Load support frame 128 comprises a channel shaped structure 310 of any suitable type having a lug portion 312 underneath same that is bored to receive the pivot shaft 296. Motor 186 is secured to frame 128 in any suitable manner, and is omitted from the showing of FIG. 3 to avoid undue complication. It should be proportioned and positioned to avoid interference with the frame member 300 at its side of apparatus 40; the indicated member 300 may be indented downwardly to serve this purpose.

The drive mechanism 130 comprises electric motor 292 that drives pulleys 314 and 316 at either end thereof in synchronism, with the respective pulleys 314 and 316 having looped thereabout the respective cables 318 and 319 that have their respective ends 320 and 322 anchored in any suitable manner, as at 321 and 323, to the respective side portions 327 and 326 of structure 310. Motor 292 is adapted to be driven in opposite directions with the result that the pulleys 314 and 316 wind themselves along the respective cables 318 to pivot the frame 126 about the aXis of shaft 296. Appropriate sequencing and positioningcontrols are built into the controls for motor 292 to automatically position pulleys 314 and 316 with respect to cables 318 and 319 such that conveyor 43 will be returned to the illustrated load supporting horizontal position after each load dumping operation.

Jack devices 125 each comprise a hydraulic cylinder 340 that is mounted in dock 12 in any suitable manner, each of which includes piston member 342 that is fixed to the respective cross members 300 of frame 124 in any suitable manner. Mechanism 133, which is illustrated in largely block diagram form, includes a suitable motor, pump, source of hydraulic liquid, conduiting, and the like to raise frame 124 by supplying hydraulic liquid to the lower ends of the respective cylinders 340 through conduits 344, as may be necessary under the control of the operator at panel to position frame 124 at the desired elevation to form the mail bags into the superposed horizontal rows 113 for the full loading height of the vehicle 14.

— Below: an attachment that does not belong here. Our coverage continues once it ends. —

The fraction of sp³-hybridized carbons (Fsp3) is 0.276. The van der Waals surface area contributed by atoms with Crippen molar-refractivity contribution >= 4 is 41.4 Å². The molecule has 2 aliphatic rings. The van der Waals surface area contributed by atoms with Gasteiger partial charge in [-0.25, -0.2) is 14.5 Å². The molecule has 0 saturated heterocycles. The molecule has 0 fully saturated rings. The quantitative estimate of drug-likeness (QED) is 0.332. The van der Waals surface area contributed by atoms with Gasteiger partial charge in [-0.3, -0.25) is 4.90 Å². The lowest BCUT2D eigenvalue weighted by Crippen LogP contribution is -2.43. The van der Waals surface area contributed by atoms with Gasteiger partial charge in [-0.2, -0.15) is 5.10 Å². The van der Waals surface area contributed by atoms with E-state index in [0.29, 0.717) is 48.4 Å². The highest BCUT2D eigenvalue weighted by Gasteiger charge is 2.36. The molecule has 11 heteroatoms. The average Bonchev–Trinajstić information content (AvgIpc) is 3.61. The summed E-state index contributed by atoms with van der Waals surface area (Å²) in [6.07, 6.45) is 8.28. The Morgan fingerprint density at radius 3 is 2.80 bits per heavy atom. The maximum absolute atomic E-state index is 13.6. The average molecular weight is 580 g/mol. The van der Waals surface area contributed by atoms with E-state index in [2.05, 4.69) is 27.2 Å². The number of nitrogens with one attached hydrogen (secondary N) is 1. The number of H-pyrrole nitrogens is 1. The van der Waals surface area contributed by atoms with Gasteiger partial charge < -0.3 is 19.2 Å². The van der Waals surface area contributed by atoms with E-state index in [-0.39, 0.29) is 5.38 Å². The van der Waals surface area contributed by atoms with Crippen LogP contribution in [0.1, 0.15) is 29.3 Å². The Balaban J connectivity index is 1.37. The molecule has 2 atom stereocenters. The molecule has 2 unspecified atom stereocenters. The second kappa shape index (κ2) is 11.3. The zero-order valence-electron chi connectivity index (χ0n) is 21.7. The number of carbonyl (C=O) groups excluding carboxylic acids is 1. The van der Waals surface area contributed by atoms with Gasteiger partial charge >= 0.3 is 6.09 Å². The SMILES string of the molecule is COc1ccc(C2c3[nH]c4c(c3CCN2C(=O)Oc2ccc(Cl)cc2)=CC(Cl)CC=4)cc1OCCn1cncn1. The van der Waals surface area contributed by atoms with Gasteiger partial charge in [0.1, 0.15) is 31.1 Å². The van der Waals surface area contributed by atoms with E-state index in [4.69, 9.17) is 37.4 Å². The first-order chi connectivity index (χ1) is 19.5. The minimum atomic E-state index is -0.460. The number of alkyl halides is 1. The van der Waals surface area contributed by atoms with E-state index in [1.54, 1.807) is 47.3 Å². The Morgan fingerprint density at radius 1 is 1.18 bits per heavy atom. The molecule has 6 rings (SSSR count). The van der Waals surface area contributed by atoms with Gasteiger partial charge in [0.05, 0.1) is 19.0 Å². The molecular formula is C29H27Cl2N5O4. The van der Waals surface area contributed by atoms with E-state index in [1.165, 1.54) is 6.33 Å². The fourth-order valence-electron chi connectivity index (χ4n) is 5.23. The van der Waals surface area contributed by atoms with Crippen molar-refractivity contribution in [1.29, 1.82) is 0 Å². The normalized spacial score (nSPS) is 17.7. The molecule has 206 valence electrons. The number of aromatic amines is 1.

The operation and movements of the conveyors 38 and 43 are preferably completely controlled from a control panel 35, or the like, located outside of the vehicle 14 on dock 12, through any suitable wiring arrangement that incorporates the various motors and switches that have been referred to, and ordinarily only a single operator will be needed to both load the bags on the dock supported conveyor 38 and operate the machines involved to deposit the 'bags in the vehicle 14. The machines involved can readily be controlled to avoid dropping the bags further than the 24-inch limitation prescribed by the Post Olfice Department.

Referring now to the embodiment of FIGS. 5-10, the wheeled frame 72F of carriage 40F is the same as frame 72 of said application with its cross-levers 190F and 192F operating in suitable ways formed in vertically movable platform F on which belt conveyor 43F is operably mounted. Conveyor 43F is arranged similar to conveyor 43 and includes limit switch 56F that is similar in purpose to switch 56 of said application in serving to stop forward movement of carriage 40F. Unloading mechanism comprises swing arm 35 journaled in support 352 carried by frame 45F and operated by suitable motor 354 from central board 35F. Conveyor 43F is operated by suitable motor 356 through suitable pulley belt or chain 358 and conveyor 38F, which is arranged in a manner similar to conveyor 38, is similarly operated through suitable motor 358 (suitably supported by frame 202F). The frame 202F of conveyor 38F includes vertical pin structure 360 that is suitably journaled in platform 45F.

At the end 158 of conveyor 38F, the pivotal connection 159 comprises an elongated plate member 362 pivotally connected to vertical pin structure 364 that is fixed to frame 202F, and is adapted to seat in one of the slots 366 formed in dock surface 16F at a suitable unloading station or position for carriage 40F. The frame F of conveyor 43F is mounted for sidewise movement on support bars 368 of frame 45F and is adapted to be moved sidewise of the vehicle by rotating screw 370 journaled in frame 45F that cooperate with nuts 372 secured to frame 45F. Screw 370 is rotated by suitable motor 374. Frame 45F is raised and lowered by operating motor 376 to rotate screw 378 journaled in frame 72F and cooperating with a suitable nut structure 380 operably connected to cross lever F.